I’ve been criticised for being pessimistic and dampening growth because in at least my last two Blogs, I’ve mentioned that there is a possibility of there being a local property bubble and that the market is aiming for the same cliff edge it’s crashed over many times before. In economic isolation, as long as the money keeps coming, the developers will keep on building as that’s what they do. However, the problem arises when there is an international collapse and the money stops. The local growth isn’t sustainable and so the Spanish property bubble bursts again. It’s on the way, as predicted by the IMF.
It can be avoided or certainly reduced by prudent construction guided by accurate occupier demand rather than investor led demand. Looking around the Costa del Sol at present there is so much resale property available, and yet builders are piling on more new accommodation. Forgetting about international finance, the sure result must be that the values of all the properties will drop as current individual owners become more desperate to sell their properties and so lower their prices. The difference between new build and off-plan is currently substantial and that is going to increase. Eventually, the potential occupier buyers of new build will come to their senses and see that they can get much better value for money buying a resale, than they can buying new and instantly owning a property that can only be sold for much less than they bought it for, with the selling costs even reducing that. When that happens, the new builders will have to severely discount their prices and so the overall value of property in the area drops.
Surely, it would be more sensible to stabilise the number of properties being built and thus sustain the values of the existing property collection, avoiding wastage of resources and ensuring that owners and buyers can be economically secure. And that, of course, is the same for the builders and their employees and their financiers and those who finance them. Ignoring the local politics, the benefits of restricting a headlong rush to build can be seen in the experience of the Balearics, which has a very strong anti-development policy that was a major reason for their property market not crashing nearly as far as the rest of Spain in the recent 10-year crisis. The value of the existing property has probably risen due to supply more equally matching demand, but at least there is less disastrous collapse of personal and financier wealth with the highly unpleasant consequences for all involved.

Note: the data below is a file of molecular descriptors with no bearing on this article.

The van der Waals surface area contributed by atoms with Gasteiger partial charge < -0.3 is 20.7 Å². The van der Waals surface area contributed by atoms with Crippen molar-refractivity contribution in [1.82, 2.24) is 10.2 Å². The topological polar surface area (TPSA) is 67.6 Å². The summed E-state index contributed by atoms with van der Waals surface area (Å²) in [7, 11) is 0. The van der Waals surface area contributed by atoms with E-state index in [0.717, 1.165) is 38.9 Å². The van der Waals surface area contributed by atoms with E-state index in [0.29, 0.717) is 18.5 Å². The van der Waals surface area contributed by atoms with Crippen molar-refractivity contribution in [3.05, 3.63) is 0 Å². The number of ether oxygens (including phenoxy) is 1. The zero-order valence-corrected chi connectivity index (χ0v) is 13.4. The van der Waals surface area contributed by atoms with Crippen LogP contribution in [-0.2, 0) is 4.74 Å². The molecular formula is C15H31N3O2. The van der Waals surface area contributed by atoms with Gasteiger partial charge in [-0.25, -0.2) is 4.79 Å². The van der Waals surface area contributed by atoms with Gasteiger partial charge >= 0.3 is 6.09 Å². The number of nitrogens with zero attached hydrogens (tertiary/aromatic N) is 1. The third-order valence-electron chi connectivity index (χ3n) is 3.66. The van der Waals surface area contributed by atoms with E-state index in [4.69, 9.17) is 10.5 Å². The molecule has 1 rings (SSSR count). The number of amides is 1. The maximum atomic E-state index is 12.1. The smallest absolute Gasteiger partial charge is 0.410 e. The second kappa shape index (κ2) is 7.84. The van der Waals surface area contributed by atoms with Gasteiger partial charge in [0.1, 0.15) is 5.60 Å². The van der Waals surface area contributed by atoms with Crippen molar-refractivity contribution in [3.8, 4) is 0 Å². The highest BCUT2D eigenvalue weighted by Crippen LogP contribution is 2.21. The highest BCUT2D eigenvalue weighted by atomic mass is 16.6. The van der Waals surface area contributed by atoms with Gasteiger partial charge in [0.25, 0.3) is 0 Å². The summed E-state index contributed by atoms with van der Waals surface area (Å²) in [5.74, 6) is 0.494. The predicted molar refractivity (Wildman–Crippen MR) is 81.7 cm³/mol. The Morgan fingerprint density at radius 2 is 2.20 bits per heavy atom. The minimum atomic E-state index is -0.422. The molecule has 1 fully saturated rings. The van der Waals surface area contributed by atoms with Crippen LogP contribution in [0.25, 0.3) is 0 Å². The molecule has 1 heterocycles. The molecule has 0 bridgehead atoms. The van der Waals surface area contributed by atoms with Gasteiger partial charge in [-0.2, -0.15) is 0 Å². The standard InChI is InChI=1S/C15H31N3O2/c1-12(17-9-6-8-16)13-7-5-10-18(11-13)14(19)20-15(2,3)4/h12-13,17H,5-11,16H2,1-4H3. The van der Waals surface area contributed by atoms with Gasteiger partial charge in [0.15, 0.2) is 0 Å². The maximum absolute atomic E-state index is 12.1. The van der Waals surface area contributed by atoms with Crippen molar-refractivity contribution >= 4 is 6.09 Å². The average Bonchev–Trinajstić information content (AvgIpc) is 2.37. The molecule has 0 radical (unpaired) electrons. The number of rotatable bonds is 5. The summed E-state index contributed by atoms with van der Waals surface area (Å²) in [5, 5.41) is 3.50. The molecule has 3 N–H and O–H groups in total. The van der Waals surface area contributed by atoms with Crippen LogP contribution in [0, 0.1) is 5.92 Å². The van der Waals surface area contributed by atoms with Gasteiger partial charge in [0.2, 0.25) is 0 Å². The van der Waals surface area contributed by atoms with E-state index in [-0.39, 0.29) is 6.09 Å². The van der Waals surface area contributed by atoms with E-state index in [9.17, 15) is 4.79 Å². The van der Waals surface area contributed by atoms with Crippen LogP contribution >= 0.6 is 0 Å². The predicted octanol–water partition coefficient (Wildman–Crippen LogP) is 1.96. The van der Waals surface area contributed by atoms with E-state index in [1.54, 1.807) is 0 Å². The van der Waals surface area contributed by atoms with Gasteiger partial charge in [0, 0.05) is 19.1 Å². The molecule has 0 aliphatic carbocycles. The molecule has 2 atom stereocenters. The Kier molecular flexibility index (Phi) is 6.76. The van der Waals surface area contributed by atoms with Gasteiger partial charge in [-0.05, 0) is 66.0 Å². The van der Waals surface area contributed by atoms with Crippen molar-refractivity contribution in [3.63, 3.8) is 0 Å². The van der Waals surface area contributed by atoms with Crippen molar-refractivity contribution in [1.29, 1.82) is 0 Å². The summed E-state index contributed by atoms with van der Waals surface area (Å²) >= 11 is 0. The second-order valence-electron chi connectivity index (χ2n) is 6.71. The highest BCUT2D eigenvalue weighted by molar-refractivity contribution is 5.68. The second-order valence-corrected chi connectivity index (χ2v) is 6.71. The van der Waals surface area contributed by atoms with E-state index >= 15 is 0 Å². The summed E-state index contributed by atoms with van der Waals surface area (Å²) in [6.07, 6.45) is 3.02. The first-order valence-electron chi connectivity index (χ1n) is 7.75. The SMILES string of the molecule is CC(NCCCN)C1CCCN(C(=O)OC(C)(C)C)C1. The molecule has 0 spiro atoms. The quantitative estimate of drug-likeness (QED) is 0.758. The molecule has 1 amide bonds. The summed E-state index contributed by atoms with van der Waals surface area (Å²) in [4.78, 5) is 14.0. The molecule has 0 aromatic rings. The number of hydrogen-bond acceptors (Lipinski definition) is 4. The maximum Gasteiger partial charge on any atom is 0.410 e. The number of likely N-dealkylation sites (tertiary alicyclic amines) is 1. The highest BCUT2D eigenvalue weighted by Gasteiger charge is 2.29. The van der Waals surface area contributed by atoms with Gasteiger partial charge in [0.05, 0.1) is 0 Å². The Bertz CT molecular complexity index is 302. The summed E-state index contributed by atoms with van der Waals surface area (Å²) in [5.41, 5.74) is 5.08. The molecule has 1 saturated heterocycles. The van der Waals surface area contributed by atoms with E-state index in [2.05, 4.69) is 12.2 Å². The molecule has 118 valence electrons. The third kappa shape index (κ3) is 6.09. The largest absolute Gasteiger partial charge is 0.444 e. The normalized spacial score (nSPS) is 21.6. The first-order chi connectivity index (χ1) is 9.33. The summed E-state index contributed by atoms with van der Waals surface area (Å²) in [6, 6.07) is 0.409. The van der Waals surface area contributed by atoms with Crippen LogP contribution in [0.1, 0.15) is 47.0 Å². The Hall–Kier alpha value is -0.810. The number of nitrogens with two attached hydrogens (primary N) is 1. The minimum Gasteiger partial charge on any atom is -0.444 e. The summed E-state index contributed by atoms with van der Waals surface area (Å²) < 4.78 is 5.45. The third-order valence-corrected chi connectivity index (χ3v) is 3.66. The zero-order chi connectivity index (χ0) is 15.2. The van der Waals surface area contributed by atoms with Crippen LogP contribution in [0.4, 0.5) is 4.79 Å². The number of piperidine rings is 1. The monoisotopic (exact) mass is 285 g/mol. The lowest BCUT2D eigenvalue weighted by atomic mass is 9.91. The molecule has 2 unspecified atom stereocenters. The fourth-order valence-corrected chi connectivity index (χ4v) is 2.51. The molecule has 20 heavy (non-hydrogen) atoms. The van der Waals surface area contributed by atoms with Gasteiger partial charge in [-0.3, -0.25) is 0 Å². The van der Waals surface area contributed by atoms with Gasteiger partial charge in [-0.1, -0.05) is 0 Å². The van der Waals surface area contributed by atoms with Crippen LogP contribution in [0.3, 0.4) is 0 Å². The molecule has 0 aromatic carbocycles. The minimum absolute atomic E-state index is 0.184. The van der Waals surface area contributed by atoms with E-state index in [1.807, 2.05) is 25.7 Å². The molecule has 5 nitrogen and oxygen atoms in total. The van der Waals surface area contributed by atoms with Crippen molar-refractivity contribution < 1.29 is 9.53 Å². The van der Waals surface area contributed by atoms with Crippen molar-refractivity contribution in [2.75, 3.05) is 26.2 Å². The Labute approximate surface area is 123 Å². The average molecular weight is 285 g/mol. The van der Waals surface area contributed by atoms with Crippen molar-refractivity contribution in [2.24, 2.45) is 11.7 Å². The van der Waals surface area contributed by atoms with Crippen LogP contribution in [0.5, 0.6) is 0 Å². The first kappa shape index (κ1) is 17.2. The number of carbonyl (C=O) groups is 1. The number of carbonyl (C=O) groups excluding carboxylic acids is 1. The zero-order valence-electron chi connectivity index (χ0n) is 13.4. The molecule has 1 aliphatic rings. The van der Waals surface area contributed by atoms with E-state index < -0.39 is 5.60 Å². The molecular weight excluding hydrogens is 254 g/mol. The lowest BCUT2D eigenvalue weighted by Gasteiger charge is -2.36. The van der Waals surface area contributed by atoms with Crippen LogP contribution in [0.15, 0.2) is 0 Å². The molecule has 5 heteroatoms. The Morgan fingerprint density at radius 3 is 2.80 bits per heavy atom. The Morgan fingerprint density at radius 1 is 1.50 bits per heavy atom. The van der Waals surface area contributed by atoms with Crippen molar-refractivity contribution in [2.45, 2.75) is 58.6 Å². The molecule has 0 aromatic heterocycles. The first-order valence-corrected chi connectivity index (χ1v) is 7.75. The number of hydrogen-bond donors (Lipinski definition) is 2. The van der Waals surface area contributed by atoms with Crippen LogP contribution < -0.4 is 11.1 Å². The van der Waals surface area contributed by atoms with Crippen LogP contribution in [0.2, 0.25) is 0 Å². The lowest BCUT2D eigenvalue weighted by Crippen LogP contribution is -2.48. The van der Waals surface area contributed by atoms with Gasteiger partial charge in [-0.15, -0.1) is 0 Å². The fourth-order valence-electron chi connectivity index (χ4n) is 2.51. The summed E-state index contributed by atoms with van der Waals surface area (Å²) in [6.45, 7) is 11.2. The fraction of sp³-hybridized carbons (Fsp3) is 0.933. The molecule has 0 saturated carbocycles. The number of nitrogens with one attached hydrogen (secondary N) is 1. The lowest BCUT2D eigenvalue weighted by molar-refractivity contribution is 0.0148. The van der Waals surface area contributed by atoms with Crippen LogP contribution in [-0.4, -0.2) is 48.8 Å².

With the weight of money in the world, largely built of very shaky foundations, the tap is unlikely to be turned off there. With individuals and families seeing the equivalent of lottery wins in the sale of land, that’s not going to stop. In between, we have the politicians and local authority planners and economists, and they are the only ones who can bring sense to the glut of permitted building. Do they have the political will or courage to do so, even if they can see that it makes sense? Well, their record on anything except short-term benefits and votes does not give any hope at all.
For property valuers, we have to follow the market up as that’s what the comparable evidence shows. The Bank of Spain appears to try to control lending at least by varying its instructions to tasadores, but really that should be to the banks on the percentage of value permitted to be lent. However, that would be seen as to obviously manipulating a ‘free’ economy so it’s easier to not too subtly frustrate buyers and lenders by enforcing low values when they want to hold the market back and encouraging higher values when things get too sluggish. The EU is putting forward ideas that valuations shouldn’t be at a point in time, but looking at a time spread of values in the past and gazing into the future. For valuers, that’s a sure recipe for claims against them as future thinking is bound to be based on the past graph extending along similar lines and thus them being caught out, like everyone else, every time the market dips or rises.
So, let’s all keep working on the short-term, and hope that when the collapse comes, we’ve just sold at the peak and can wait with our profits to invest them again when the bottom of the crisis is reached. That’s all any individual can hope for in this big world economy rollercoaster.